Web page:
In the space of several weeks the group that proclaims itself as ISIS, has made two attacks in Egypt; one against Coptic Churches in the North of the Country and the other at St Catherine's Monastery in the Sinai Peninsula.
As a result of these attacks, Egypt's President, Abdel Fattah el-Sisi, has declared that the Country in now under a 3 month State of Emergency.
Meanwhile, the UK's Foreign Office Travel Advisories makes a reference to the State of Emergency and still advises that Consumers can travel to Sharm El Sheikh because it is within the 'perimeter barrier', but they also advise against all but essential travel to Sharm El Sheikh Airport, which is also within the 'perimeter barrier'!
The FCO does not define what is meant by the 'perimeter barrier' nor what it is a barrier against.
Further, the FCO does not explain the contradiction of being able to travel to a destination in the 'perimeter barrier' but not to the airport which is also within the 'perimeter barrier'.
Against this backdrop, we hear of Travel Companies selling holidays to Sharm El Sheikh for departures in October & November 2017; it raises the question: 'Has an agreement been made between the Travel Companies, the FCO and the Egyptian Government to lift the restrictions on travel and if so, what is the basis of that agreement?'
This organisation has long offered solidarity to the people of Egypt, particularly those who rely on tourism for their income. However, they would also agree with us that the return of tourism, without strong measures of protection in place, offers the potential, against a continuing backdrop of criminal attacks, of a catastrophe in the making.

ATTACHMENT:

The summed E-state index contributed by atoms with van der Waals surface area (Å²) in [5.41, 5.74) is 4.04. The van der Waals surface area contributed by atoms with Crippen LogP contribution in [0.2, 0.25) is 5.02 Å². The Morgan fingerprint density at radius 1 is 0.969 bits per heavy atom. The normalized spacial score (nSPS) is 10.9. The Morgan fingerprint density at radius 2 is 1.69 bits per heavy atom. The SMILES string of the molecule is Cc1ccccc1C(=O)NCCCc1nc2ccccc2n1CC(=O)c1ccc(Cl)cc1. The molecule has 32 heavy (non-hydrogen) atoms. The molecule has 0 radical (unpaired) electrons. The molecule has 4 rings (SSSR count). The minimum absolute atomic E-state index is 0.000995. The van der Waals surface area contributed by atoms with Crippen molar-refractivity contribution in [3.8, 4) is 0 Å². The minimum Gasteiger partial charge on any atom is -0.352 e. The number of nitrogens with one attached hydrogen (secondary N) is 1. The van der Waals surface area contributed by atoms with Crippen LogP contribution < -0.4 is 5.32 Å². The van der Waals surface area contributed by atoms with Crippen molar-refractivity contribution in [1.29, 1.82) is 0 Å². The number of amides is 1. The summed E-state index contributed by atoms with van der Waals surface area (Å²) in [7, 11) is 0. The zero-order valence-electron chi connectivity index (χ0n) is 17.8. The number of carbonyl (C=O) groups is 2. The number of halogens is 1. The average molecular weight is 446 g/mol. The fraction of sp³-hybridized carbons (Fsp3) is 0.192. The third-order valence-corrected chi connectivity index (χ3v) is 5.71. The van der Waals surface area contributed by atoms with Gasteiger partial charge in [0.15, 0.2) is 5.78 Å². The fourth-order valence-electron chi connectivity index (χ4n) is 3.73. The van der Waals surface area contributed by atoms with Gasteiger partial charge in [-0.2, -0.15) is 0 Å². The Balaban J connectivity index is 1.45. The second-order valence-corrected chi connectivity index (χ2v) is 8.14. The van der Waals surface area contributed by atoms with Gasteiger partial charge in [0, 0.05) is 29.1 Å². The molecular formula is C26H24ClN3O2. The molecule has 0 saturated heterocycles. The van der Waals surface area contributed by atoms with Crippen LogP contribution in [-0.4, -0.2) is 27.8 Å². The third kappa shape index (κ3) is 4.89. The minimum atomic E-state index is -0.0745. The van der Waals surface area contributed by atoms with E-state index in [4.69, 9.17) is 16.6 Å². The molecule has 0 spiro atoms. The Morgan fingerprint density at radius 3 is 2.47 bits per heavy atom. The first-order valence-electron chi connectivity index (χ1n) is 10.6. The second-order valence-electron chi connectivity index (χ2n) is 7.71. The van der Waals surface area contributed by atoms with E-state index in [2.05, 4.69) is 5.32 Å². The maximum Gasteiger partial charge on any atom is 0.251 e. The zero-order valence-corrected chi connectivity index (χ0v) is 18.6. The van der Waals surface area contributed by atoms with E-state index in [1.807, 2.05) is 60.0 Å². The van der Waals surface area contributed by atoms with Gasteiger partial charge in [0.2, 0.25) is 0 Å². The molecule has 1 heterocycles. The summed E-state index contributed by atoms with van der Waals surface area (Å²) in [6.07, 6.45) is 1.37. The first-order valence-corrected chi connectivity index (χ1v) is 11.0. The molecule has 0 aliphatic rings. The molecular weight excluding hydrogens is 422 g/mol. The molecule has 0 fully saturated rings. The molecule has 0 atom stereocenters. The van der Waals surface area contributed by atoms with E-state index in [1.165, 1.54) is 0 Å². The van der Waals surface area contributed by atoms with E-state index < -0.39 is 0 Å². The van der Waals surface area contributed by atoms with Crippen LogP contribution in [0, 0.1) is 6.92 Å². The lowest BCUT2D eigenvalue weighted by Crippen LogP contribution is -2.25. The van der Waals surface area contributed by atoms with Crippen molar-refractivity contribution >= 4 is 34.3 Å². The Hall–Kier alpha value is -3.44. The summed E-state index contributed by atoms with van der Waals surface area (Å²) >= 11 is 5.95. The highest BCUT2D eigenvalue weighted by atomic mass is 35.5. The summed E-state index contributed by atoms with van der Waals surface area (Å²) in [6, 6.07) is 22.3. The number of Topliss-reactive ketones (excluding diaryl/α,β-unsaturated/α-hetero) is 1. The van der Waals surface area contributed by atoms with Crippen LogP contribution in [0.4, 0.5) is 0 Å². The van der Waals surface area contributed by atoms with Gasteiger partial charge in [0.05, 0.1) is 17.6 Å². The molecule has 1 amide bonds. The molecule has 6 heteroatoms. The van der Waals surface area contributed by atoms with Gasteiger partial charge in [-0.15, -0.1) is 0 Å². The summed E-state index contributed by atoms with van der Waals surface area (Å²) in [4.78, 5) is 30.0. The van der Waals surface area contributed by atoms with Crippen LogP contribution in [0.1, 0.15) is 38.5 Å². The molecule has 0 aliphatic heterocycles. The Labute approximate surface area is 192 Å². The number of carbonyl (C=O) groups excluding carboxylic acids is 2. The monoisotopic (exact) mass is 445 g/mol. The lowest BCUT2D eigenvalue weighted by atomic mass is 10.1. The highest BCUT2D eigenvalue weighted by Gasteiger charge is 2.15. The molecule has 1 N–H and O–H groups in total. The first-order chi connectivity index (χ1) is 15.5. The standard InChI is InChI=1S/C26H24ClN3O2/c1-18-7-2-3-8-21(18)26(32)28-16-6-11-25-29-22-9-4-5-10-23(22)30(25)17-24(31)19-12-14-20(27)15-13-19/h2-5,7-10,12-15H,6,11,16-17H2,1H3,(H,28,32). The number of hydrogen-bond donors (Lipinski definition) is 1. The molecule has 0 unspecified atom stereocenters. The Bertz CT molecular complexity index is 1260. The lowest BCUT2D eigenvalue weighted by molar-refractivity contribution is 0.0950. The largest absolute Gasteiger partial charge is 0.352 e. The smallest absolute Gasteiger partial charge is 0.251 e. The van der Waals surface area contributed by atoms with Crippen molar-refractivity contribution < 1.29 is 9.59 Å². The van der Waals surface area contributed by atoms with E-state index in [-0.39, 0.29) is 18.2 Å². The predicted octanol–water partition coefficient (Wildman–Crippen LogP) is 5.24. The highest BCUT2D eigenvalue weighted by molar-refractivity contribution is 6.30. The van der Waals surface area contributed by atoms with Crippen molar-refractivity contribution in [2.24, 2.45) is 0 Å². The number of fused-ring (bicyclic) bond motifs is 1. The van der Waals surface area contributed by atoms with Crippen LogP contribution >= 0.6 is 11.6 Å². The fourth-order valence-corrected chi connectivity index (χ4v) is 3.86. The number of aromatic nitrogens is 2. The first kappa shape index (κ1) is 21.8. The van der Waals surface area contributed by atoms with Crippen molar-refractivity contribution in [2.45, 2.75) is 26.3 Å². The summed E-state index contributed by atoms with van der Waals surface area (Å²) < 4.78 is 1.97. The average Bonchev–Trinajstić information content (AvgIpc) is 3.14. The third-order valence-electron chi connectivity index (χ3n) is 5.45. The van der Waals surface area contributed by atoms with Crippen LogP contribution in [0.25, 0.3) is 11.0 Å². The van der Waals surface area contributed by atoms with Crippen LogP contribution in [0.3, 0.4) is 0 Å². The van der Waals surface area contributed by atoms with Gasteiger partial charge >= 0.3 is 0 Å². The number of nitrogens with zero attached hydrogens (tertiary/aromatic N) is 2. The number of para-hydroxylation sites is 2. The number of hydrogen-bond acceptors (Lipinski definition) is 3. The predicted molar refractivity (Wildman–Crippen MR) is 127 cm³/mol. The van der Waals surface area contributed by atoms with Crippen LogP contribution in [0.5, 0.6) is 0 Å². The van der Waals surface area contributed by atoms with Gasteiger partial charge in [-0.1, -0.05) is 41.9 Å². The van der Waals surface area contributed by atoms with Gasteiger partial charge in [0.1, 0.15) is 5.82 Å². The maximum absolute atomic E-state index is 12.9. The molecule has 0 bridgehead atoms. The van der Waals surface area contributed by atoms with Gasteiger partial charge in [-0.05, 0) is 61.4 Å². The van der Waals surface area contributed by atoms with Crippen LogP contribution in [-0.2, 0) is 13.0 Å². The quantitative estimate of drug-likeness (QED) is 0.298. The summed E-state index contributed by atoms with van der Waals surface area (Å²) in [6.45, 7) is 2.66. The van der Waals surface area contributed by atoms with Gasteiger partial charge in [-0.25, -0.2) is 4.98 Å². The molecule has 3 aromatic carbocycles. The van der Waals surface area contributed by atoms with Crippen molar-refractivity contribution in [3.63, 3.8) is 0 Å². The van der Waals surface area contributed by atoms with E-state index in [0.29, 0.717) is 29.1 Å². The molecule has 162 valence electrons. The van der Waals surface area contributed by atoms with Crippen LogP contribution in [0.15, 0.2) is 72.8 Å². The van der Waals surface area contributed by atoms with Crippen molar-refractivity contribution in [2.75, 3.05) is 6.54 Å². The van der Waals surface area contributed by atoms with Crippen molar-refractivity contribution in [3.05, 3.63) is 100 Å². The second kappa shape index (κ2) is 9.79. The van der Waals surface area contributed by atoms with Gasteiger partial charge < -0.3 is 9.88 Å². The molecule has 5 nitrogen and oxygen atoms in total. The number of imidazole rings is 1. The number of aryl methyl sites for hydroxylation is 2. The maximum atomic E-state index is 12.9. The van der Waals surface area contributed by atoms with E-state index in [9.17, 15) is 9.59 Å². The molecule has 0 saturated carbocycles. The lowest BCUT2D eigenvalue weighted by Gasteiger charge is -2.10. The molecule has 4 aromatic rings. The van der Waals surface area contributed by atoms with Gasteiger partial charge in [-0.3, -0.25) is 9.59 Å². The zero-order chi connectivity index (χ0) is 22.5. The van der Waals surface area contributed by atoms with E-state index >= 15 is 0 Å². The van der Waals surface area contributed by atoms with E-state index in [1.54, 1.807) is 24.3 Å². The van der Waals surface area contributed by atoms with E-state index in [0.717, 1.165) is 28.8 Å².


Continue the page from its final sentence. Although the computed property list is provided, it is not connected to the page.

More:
The recent Tunisian Inquest revealed the deficits in operations, advisories and security and what needs to be done to fill those gaps.
Frank Brehany, the Consumer Director for HolidayTravelWatch states:
"Time and time again I offer my support to the people of Egypt, but, I am sincerely concerned with regards to the backdrop of violence in Egypt and frankly I do not see this abating. Support for the people of Egypt and its tourist trade should not only be a priority but reflect strong methodologies on how it will be protected. I am also concerned that tourists are once again being offered on the altar of economics, becoming its unwitting foot-soldiers in the pursuit of normalcy. By all means restore tourist activity but not without dealing with the underlying concerns on security and in particular developing an open and honest commentary and information from which Consumers can make their own value judgements. At this stage, all I see is a slow-creep of the return of tourism to this area, without the necessary transparent apparatus or dialogue to accompany it; I sincerely hope that all involved do not live to regret any failure to learn the lessons of Tunisia and I would urge all Consumers to carry out an extensive research before you book that holiday!"